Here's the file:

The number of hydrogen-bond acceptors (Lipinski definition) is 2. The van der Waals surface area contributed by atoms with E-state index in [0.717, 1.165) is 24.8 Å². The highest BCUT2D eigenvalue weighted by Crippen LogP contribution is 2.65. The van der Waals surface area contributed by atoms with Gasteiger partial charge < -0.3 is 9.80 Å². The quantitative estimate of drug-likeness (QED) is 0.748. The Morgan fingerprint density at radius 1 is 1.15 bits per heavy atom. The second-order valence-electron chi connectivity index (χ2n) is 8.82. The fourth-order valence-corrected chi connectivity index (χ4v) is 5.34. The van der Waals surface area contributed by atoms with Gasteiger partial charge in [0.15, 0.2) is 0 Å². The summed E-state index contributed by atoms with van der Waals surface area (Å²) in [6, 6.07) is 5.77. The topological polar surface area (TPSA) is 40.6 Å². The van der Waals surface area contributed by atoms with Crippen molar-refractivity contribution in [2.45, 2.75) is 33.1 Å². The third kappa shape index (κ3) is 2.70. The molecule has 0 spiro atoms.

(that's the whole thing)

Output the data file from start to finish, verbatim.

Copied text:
The number of hydrogen-bond acceptors (Lipinski definition) is 2. The van der Waals surface area contributed by atoms with E-state index in [0.717, 1.165) is 24.8 Å². The highest BCUT2D eigenvalue weighted by Crippen LogP contribution is 2.65. The van der Waals surface area contributed by atoms with Gasteiger partial charge < -0.3 is 9.80 Å². The quantitative estimate of drug-likeness (QED) is 0.748. The Morgan fingerprint density at radius 1 is 1.15 bits per heavy atom. The second-order valence-electron chi connectivity index (χ2n) is 8.82. The fourth-order valence-corrected chi connectivity index (χ4v) is 5.34. The van der Waals surface area contributed by atoms with Gasteiger partial charge in [0.15, 0.2) is 0 Å². The summed E-state index contributed by atoms with van der Waals surface area (Å²) in [6, 6.07) is 5.77. The topological polar surface area (TPSA) is 40.6 Å². The van der Waals surface area contributed by atoms with Crippen molar-refractivity contribution in [2.45, 2.75) is 33.1 Å². The third kappa shape index (κ3) is 2.70. The molecule has 0 spiro atoms.